The Czech archaeological mission, working in the vicinity of the Saqqara necropolis near Cairo, discovered a large tomb of the V dynasty of the ancient Egyptian pharaohs (2504 – 2347 BC), Mustafa Vaziri, head of the High Council for Ancient Monuments, told reporters.
According to him, the tomb, made of limestone and brick, belonged to a man named Ka Iras, who lived in the middle of the V dynasty during the pharaohs Niferefra and Niuserra. He allegedly served as Pharaoh’s Charge d’Affaires, as evidenced by the engraved graffiti. Archaeologists also found in the main shaft of the tomb a split monument of pink granite, which depicts the “owner” of the burial. Scientists will continue to dig in the discovered tomb.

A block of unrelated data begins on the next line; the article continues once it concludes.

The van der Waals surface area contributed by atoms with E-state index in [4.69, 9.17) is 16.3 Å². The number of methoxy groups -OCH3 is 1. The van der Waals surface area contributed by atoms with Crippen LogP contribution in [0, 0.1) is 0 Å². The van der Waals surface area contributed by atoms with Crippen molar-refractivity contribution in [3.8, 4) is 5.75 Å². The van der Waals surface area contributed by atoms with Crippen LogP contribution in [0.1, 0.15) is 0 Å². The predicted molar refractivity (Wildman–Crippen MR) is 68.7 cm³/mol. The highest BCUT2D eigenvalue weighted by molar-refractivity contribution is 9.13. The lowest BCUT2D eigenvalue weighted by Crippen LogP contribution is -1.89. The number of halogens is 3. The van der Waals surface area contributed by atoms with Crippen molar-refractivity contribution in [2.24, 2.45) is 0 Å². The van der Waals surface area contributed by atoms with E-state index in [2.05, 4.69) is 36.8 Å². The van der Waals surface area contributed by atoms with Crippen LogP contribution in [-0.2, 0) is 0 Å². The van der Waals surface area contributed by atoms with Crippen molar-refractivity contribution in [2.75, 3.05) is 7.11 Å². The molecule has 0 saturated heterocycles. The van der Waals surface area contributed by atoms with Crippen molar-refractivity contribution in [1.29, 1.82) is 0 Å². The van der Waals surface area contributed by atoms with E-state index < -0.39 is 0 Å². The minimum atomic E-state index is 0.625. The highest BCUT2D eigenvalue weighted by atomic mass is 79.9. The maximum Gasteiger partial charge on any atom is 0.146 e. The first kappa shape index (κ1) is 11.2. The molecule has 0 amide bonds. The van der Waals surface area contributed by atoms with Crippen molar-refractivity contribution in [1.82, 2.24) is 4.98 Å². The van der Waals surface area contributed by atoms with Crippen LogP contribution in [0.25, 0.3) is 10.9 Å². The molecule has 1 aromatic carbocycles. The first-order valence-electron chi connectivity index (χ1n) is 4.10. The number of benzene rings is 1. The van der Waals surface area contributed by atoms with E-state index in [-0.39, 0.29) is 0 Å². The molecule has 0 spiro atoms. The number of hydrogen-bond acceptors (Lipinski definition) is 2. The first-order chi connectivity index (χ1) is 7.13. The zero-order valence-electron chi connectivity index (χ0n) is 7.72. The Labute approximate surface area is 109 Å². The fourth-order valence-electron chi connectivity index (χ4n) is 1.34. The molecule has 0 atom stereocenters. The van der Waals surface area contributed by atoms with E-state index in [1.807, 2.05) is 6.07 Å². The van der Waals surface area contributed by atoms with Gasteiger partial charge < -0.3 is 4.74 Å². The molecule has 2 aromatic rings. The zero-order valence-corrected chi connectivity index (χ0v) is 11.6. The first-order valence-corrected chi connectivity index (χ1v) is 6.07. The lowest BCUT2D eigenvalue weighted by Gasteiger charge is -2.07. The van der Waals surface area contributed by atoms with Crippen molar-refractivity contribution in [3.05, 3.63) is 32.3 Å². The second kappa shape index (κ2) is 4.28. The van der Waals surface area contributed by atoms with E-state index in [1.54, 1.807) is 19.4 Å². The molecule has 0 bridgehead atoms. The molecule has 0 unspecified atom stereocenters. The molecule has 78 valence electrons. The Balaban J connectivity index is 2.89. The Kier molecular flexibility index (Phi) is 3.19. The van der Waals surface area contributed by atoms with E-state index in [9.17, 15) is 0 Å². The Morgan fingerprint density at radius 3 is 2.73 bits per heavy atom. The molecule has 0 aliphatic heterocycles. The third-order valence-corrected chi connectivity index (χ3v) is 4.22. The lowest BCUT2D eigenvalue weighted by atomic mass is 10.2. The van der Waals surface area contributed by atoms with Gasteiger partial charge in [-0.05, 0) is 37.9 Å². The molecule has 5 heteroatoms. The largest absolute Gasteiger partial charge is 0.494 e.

In the archaeological complex Saqqara in the vicinity of the Egyptian capital is the oldest necropolis, the first burial of which belong to the I dynasty of the pharaohs (XXXI – XXIX centuries BC). One of the most famous monuments of Saqqara is considered the step pyramid of Djoser.